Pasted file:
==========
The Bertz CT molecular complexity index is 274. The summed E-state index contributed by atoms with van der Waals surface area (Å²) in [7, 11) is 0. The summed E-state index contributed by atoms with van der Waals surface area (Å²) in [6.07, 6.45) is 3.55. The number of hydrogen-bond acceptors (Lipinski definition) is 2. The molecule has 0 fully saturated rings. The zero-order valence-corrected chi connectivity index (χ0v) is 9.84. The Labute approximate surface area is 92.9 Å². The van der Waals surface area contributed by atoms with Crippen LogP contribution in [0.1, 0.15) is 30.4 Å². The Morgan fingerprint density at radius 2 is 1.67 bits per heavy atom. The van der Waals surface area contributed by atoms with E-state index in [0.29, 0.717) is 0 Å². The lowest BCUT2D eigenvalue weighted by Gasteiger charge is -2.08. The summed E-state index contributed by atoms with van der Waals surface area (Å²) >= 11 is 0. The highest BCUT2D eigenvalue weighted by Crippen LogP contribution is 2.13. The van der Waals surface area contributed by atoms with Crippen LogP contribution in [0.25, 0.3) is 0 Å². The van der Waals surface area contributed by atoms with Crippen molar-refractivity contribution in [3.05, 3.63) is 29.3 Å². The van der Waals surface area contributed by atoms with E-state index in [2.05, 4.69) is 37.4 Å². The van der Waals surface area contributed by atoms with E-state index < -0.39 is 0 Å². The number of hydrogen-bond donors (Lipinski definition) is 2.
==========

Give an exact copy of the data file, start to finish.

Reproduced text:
The Bertz CT molecular complexity index is 274. The summed E-state index contributed by atoms with van der Waals surface area (Å²) in [7, 11) is 0. The summed E-state index contributed by atoms with van der Waals surface area (Å²) in [6.07, 6.45) is 3.55. The number of hydrogen-bond acceptors (Lipinski definition) is 2. The molecule has 0 fully saturated rings. The zero-order valence-corrected chi connectivity index (χ0v) is 9.84. The Labute approximate surface area is 92.9 Å². The van der Waals surface area contributed by atoms with Crippen LogP contribution in [0.1, 0.15) is 30.4 Å². The Morgan fingerprint density at radius 2 is 1.67 bits per heavy atom. The van der Waals surface area contributed by atoms with E-state index in [0.29, 0.717) is 0 Å². The lowest BCUT2D eigenvalue weighted by Gasteiger charge is -2.08. The summed E-state index contributed by atoms with van der Waals surface area (Å²) >= 11 is 0. The highest BCUT2D eigenvalue weighted by Crippen LogP contribution is 2.13. The van der Waals surface area contributed by atoms with Crippen LogP contribution in [0.25, 0.3) is 0 Å². The van der Waals surface area contributed by atoms with Crippen molar-refractivity contribution in [3.05, 3.63) is 29.3 Å². The van der Waals surface area contributed by atoms with E-state index in [2.05, 4.69) is 37.4 Å². The van der Waals surface area contributed by atoms with E-state index < -0.39 is 0 Å². The number of hydrogen-bond donors (Lipinski definition) is 2.